Letter to my Son - Emma McLellan
This text forms half of a two-part response by Emma McLellan. You can also read her essay 'The Sustainability Imperative - Why We Need to Re-set our Textile Industry' posted as a separate blog.
Emma was invited to respond to the 'infinite hands' film programme as part of the project 'Langholm Made'.
Textile student & Langholm resident Emma McLellan responds to the ‘infinite hands’ short film programme with the following letter, written to her son
July 5th 2021
Letter to my son, and all of the next generations
I am writing this letter, because I wanted to let you know that I am so, so sorry I didn’t take this seriously enough in time.
As you know, I have been really keen on eco-issues, and I have in the last few years looked at ways of reducing what I buy, and in up-cycling things. Some of this was because I had to. I often didn’t have enough money to buy new clothes, and so for many years I would (and still do) buy as much as I can, from second hand and charity shops. Supermarkets were great though. It meant I could buy really cheap things for you as you were growing up. I was so poor at times, and I didn’t have a choice. It is also one thing to find a nice bargain in a charity shop. It is quite another to have to rely on them all of the time because you have to. I remember managing to go back to work, after getting through losing your Aunty Abby, and being so ashamed at having to buy ‘charity shop’ shoes. It also takes ages to go through a heap of charity shops, when you can do one journey to a big shop. Let me tell you, being poor is hard work.
Luckily, I have always been able to make stuff from scratch as well. Your Nain, (my mother) taught me to sew and cook, and my grandmother (your Grandads Mum), taught me to knit. I know that this has helped me to ‘make, do, and mend,’ and cook from scratch. Do you know I used to feel a bit embarrassed about being able to do these things? But it has actually helped me get back to University, and study for a degree in textiles!
But I know it just isn’t enough. When I look at my bin and see how much plastic there is, and then I think how much plastic there is in the world, I just feel overwhelmed. And then I feel guilty. What if our world is already ruined? What if we have changed our climate so much, that it is beyond repair?
Actually, I think it already might be. And that is just appalling.
It is really good to see that more and more people are understanding how awful it is, that we think we can just keep buying and buying stuff, not caring where it has come from, or how it affects our planet. I know that I re-cycle my waste properly. I have a compost bin and a Bokashi for food waste. I am also really chuffed that my studies are going well, and I have managed to get some work teaching textile skills from scratch, to absolute beginners, to help other people ‘make, do and mend.’ I am also working on an Alpaca Farm, to look at how to understand and share knowledge about the link between animals and crops in the ‘field’, to the fibre that they produce, to how this becomes our clothes. I feel good about all of these things. For a while.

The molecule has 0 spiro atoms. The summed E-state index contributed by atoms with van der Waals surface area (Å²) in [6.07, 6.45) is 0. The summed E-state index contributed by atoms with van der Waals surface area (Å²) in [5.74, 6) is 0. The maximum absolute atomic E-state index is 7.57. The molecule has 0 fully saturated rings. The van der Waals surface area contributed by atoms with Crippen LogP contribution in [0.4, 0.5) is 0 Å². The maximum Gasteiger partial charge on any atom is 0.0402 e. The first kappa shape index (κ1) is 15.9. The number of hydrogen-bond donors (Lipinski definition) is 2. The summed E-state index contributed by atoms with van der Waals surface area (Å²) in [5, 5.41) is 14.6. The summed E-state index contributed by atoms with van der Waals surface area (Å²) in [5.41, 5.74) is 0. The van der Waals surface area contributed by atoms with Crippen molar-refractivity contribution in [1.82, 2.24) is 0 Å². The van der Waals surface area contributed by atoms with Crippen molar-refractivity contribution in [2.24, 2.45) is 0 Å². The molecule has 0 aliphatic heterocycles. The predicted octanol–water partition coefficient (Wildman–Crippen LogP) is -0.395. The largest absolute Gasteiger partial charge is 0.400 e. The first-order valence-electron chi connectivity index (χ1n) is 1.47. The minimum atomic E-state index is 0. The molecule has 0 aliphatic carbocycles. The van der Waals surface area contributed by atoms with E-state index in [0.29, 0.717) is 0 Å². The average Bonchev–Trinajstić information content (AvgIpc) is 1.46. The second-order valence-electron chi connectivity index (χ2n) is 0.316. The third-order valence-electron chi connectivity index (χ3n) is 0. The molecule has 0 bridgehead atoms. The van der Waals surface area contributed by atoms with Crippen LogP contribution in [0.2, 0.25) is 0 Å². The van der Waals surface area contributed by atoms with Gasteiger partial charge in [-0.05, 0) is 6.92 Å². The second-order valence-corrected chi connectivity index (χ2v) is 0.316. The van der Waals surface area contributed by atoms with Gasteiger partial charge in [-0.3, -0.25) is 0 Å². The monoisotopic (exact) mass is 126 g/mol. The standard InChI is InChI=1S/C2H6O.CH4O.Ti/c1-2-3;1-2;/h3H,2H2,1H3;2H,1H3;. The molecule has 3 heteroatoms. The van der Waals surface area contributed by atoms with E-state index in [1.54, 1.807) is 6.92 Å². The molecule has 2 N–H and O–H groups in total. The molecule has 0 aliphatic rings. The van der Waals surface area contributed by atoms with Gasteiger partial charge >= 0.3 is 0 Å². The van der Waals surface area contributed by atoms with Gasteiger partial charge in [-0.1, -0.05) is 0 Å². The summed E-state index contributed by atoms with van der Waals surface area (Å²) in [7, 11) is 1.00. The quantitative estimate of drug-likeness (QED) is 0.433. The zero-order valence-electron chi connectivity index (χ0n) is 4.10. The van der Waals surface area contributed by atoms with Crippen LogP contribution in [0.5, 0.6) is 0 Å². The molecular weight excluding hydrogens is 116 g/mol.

Lockdown has definitely changed me. Before, for a treat, I would walk up a High Street of Charity Shops: up one side, down the next. I thought it was OK to buy something if it was cheap and second hand. I’ve lost my shame of that at least! Of course, with lockdown I have got out of this habit. I have been to a couple in the last wee while, but I didn’t feel comfortable. I have also been to a supermarket that sells clothes, and twice I looked at some stuff there. A nice denim shirt, and a nice ‘denim look’ jumper dress. I looked at the labels, as I always do. Got my mother (Nain) to thank for that! ‘Cotton, Polyester and Nylon’. Ok - but that doesn’t tell anywhere nearly the whole story of the supply chain that lead to these garment. Cotton that takes masses of water to produce, bleaches and dyes. And plastic! I ‘mindfully’ put these back on the rail. I did this once (after lockdown). I did it again after a second post lockdown trip…And…thats it! I honestly don’t think I will ever buy new denim again. I will never buy a ‘cheap’ garment from a supermarket either.
Do I need these? Do I want these? Do I really really need these? Do I really really want these?
So. We have seriously messed things up. Supply chains that pollute the planet, and maim people. Supply chains that leave others without skills to make things. Supply chains that so remove the link between where our food and clothing comes from, that we think of things as ‘units’, in isolation - not as connecting a chain of destruction.
I hope we can do something. I hope that we can start to properly care about our planet. As hopeless as I feel at times about what is the point of reducing, re-using, re-cycling, I do still have hope. It is an imperative!
I am so sorry for the things I have bought, and the actions I have taken that have led to this point. I will make change.
Love you to the Moon and back, and round the stars and round the Sun, and I always will,
(Read Emma’s companion essay here)